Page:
The reality is a number of migrant workers pay significant fees to recruitment agents or other “intermediaries” who assist them in finding employment in New Zealand and while many are very happy in their roles once they arrive, unfortunately some do find, as was the case with the 23 workers in this case, that they have been deceived and there is no work for them. The alleged level of deception in this human trafficking case has been the catalyst for these landmark charges. However, even if a migrant’s situation is not as dramatic as is being shown in this court case it remains incumbent on the migrant to be proactive and seek independent professional advice. Not only will this allow the migrant the best opportunity to rectify their situation however it will also give them the best opportunity possible to clear their name with Immigration New Zealand and protect their own interests.

Once an individual becomes unlawful they lose the automatic right to lodge a new visa application. This means if they want to try and recover a lawful status while remaining in New Zealand they must make a Section 61 request to Immigration New Zealand (INZ). If a visa has been expired for just one day any new visa application will be treated as a Section 61 request.

A specialist INZ team based in Auckland assesses all Section 61 requests. INZ will decide whether to consider the request, and whether to grant it, based entirely on the information and documentation provided. INZ are not required to request any further information and they are not required to provide a reason for their decision. The Immigration Act 2009 is very clear that there is no right of consideration for an unlawful person and only special circumstances warrant the grant of a visa under Section 61.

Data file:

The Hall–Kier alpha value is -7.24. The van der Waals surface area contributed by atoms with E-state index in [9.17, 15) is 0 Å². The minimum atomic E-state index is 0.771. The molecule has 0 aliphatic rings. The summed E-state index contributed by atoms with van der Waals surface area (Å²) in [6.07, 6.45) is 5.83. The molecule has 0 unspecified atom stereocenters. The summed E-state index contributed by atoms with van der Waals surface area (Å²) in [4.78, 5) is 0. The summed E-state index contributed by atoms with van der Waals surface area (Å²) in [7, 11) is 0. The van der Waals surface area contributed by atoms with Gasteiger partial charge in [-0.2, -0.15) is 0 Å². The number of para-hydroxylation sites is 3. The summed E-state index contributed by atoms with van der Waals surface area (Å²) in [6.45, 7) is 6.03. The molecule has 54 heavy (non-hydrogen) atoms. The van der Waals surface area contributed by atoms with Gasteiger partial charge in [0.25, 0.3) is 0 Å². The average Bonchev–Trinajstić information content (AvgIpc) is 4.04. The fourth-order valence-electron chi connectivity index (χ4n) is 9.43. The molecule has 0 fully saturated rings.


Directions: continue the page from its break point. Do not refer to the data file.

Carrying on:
If the request is unsuccessful then any further request will only have an increased chance of success if there is relevant new information and evidence. It is therefore critical that any Section 61 request is supported by the very strongest submission. Although there are no mandatory documents for a Section 61 request the most comprehensive and relevant supporting documentation should be submitted from the outset.

In making a Section 61 request the person is bringing their unlawful status and their circumstances to the attention of INZ. Consequently if their Section 61 request is refused the person can expect their information to be passed on to the INZ Compliance Team who will then consider instigating removal action. Recently we became aware of a situation where, when a Section 61 request was refused, INZ Compliance requested that the applicants passport be returned to them rather than the applicant so that they could begin removal action. This was in spite of the person still having a right to appeal their deportation liability. For this reason we are now reluctant to provide passports with any Section 61 requests.

Other options to rectify a person’s immigration status comprise an appeal to the Immigration and Protection Tribunal (IPT) and a request directly to the Minister of Immigration for their intervention. The IPT appeal must be made within 42 days of becoming unlawful and can only be made on humanitarian grounds. Removal action cannot be instigated by INZ against any unlawful person until this period allowable for appeal has passed. Requests to the Minister are a last resort and should be made only in highly mitigating circumstances and when all other options have been exhausted.

If a person is deported from New Zealand they are banned from returning for between 2 to 5 years.

Our advice is always that if you are unlawful you should always take action as soon as possible to recover your lawful visa status and if this action is not successful then you should voluntarily leave New Zealand and keep INZ informed about your travel plans to avoid any removal action. If you are deported from New Zealand this can impact on your ability to obtain a visa to other countries in the future.

If you are unlawful you should always take action as soon as possible to rectify your immigration status. Anyone who is unlawful is at high risk of being subject to deportation and their situation must be carefully reviewed. This is a complex and highly specialised area and any person facing these problems should seek professional advice from a suitably experienced adviser.